I work with IT people all the time, and they are actually some of the nicest co-workers/customers I have ever had, the good fortune to be able to work with.  I have worked in retail, machining, contracting, and corporate and believe you don't know what rudeness is until you see a CEO demanding answers from a subordinant.  Or sales people arguing over a commission.  Most IT people are relaxed, approachable, and happy people who love their work and actually like working with their co-workers. 

I am in IT because of my fellow IT co-workers and the love and joy they bring.  I am not in retail, sales, corporate because of the pain that the workers in those environments often instill in those around them.

The Jimmy Fallon stereotype (or anything like it is completely wrong) and has no basis in reality, but it does have basis when studying how stereotype and myth are used to falsely segregate and label classes of workers.  I guess it is far easier to amplify a myth than to work hard at finding the truth.

Jan 11, 2012 11:56 AM Don Tennant Don Tennant  says: in response to jake_leone

Terrific feedback -- thanks.

Jan 11, 2012 7:49 PM R. Lawson R. Lawson  says:

I'm not sure I agree with this entirely.  In the consulting field, people are way less introverted.  We've got to be because we need to communicate effectively with clients who are often not in IT.

Most of the people who were able to lock themselves in a dark room - and many years back I had a job like that - are not able to do that anymore.

That said, I think there needs to be a balance.  I don't think we want "smooth talking" IT people because we aren't in direct sales and we need to provide unequivocal guidance to the client.  We need some directness - similar to accounting.  It's a combination of engineering, art, and business so balance is the key.

Our job is to solve business problems.  In order to solve those problems we must communicate with business people, understand their needs, and translate that into a technical solution. 

But, knowing the right thing to say in social settings doesn't translate into knowing how to solve a problem using technology.  People in our field often spend hours solving problems and interfacing with a server or in code.  Often what we do is extremely introverted - and we can't be expected to rapidly shift from heads-down programmer to Mr. Congeniality.

I think that we need to make efforts to improve people skills, but the business must except that very few IT workers will be very good at both.  In short, they should look over minor short-comings in the people skills department but not major short-comings.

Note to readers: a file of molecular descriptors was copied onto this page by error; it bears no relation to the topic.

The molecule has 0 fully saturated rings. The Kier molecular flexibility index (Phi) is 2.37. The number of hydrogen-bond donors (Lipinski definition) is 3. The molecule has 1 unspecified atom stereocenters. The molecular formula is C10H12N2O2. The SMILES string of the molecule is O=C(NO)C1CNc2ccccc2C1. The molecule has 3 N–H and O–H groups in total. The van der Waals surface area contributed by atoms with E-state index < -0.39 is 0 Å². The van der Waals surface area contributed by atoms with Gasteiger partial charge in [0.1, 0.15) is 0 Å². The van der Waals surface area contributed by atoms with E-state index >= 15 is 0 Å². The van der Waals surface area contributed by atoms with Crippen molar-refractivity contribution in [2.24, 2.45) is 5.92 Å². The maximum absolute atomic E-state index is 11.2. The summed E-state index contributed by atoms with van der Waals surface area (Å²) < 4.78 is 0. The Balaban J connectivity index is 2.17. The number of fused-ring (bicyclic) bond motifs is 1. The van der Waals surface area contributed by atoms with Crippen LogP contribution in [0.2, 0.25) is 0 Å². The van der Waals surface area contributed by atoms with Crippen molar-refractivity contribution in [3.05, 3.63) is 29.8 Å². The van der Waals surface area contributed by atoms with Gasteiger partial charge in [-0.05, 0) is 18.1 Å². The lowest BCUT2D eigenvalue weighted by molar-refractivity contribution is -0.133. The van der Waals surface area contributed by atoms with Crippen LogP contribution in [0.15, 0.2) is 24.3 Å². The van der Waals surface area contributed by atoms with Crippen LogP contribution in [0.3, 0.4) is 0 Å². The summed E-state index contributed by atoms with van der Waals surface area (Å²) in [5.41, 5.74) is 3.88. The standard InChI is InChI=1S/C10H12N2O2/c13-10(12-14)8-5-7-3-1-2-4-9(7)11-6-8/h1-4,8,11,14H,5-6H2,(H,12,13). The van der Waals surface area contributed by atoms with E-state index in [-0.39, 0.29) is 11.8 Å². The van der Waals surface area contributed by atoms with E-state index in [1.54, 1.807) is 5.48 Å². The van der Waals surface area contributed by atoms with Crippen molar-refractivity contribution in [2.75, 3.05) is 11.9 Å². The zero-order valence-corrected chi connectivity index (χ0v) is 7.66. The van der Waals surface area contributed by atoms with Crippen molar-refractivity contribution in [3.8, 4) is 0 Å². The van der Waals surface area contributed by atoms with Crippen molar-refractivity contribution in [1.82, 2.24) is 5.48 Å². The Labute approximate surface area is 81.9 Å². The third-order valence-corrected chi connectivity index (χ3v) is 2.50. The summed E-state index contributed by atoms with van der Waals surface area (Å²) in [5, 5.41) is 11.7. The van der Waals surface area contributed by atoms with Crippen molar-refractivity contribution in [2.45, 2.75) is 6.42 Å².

We probably won't be the life of the party or know exactly what to say on the golf course.  We may even come across as quirky or wonkish.  And I think that's OK as long as we are good at what we do.  At the end of the day, we are going to make business people allot of money and I'm sure they of all people can appreciate that.

Jan 14, 2012 8:08 PM Dolores Dolores  says: in response to Don Tennant

Nobody in customer-facing IT service roles will get by with bad people skills for long. As someone who has been successfully re-employed after a devastating layoff, I happen to know this. When I was a hiring manager, I went for people skills as well as technical skills, and was still inundated with great American candidates. BTW my most successful hires were well over 40 (another IT stereotype).

Jan 15, 2012 5:13 PM Mark Mark  says:

IT people tend not to be treated like professionals by upper management, with all sorts of scams played against them such as H-1B, outsourcing, and blatent lies made by some of the most visible people in the industry such as Bill Gates concerning a 'shortage' of workers.  No wonder IT people are cranky!  To top this all off, firms have spent the past decade deliberately avoiding the hiring of the best and brightest domestic talent, which means that many IT practictioners are really out of their depth when it comes to the new technologies and practices down the road.

If businesses want better results from IT, they need to start re-investing in IT, and putting IT people first.  In organizations, really, it starts with how people are hired.  Let the engineers go out and hire people; don't make the applicants run the stupid HR gauntlet.  Empower engineers.  The IT people are often the smartest people in the organization.  The 1990s was an excellent example of a time when IT leadership brought about a massive and positive change in how business was done in America.